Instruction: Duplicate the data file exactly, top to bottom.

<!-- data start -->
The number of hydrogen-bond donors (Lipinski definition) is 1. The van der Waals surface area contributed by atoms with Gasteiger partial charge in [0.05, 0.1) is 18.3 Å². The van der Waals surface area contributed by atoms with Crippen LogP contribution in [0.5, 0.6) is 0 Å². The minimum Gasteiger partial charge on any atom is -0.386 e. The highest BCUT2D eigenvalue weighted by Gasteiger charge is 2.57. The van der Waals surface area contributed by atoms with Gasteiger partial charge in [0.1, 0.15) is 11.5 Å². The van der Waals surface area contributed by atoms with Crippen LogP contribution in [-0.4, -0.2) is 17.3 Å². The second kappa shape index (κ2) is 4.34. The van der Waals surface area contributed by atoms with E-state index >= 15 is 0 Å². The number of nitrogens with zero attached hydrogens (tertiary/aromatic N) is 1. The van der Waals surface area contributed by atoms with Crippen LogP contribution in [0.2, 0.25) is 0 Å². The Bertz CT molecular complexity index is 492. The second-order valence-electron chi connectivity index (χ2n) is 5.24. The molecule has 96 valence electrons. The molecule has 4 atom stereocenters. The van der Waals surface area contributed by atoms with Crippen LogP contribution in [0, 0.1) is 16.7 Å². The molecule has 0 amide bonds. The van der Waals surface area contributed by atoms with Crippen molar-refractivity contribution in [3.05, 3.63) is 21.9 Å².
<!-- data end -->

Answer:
The number of hydrogen-bond donors (Lipinski definition) is 1. The van der Waals surface area contributed by atoms with Gasteiger partial charge in [0.05, 0.1) is 18.3 Å². The van der Waals surface area contributed by atoms with Crippen LogP contribution in [0.5, 0.6) is 0 Å². The minimum Gasteiger partial charge on any atom is -0.386 e. The highest BCUT2D eigenvalue weighted by Gasteiger charge is 2.57. The van der Waals surface area contributed by atoms with Gasteiger partial charge in [0.1, 0.15) is 11.5 Å². The van der Waals surface area contributed by atoms with Crippen LogP contribution in [-0.4, -0.2) is 17.3 Å². The second kappa shape index (κ2) is 4.34. The van der Waals surface area contributed by atoms with E-state index >= 15 is 0 Å². The number of nitrogens with zero attached hydrogens (tertiary/aromatic N) is 1. The van der Waals surface area contributed by atoms with Crippen LogP contribution in [0.2, 0.25) is 0 Å². The Bertz CT molecular complexity index is 492. The second-order valence-electron chi connectivity index (χ2n) is 5.24. The molecule has 96 valence electrons. The molecule has 4 atom stereocenters. The van der Waals surface area contributed by atoms with Crippen LogP contribution in [0, 0.1) is 16.7 Å². The molecule has 0 amide bonds. The van der Waals surface area contributed by atoms with Crippen molar-refractivity contribution in [3.05, 3.63) is 21.9 Å².